Abstract and Keywords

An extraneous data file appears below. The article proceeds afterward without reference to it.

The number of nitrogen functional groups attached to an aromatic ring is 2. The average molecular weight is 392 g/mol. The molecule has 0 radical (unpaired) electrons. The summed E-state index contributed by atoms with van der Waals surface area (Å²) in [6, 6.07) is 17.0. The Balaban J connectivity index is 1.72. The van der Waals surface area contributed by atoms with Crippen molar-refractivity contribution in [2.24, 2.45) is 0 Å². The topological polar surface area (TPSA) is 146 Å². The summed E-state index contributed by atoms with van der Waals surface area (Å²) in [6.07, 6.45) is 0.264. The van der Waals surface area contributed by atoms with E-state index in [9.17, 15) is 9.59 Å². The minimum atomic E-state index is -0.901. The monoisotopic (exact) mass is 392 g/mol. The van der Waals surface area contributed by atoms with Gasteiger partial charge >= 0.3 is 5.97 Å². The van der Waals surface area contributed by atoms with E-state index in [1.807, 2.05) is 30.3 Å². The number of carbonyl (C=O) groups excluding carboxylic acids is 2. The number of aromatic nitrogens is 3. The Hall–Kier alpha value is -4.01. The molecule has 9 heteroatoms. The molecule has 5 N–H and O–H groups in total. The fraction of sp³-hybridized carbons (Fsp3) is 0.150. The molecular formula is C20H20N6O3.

From at least 1300, European princes fought their wars with borrowed money, using revenues to pay lenders. Since consent to taxation was vested in representative assemblies made up of nobles and burghers, direct taxation of wealth and property was not common. When large loans were needed at once, one turned to consortia of bankers (fiscal intermediation), although the interest rates they demanded were not supportable for long. One alternative, especially in states that lacked a strong central government, was long-term, low-interest loans marketed to the public, and guaranteed by town governments or local parliaments (fiscal intermediation). In some states, notably Venice and the Dutch Republic, a system like this worked well for centuries, but it could not cope with nearly exponential increases in the cost of war. During the Napoleonic era, a centralized state that monopolized the power to raise and spend money, as in England, became the European norm.
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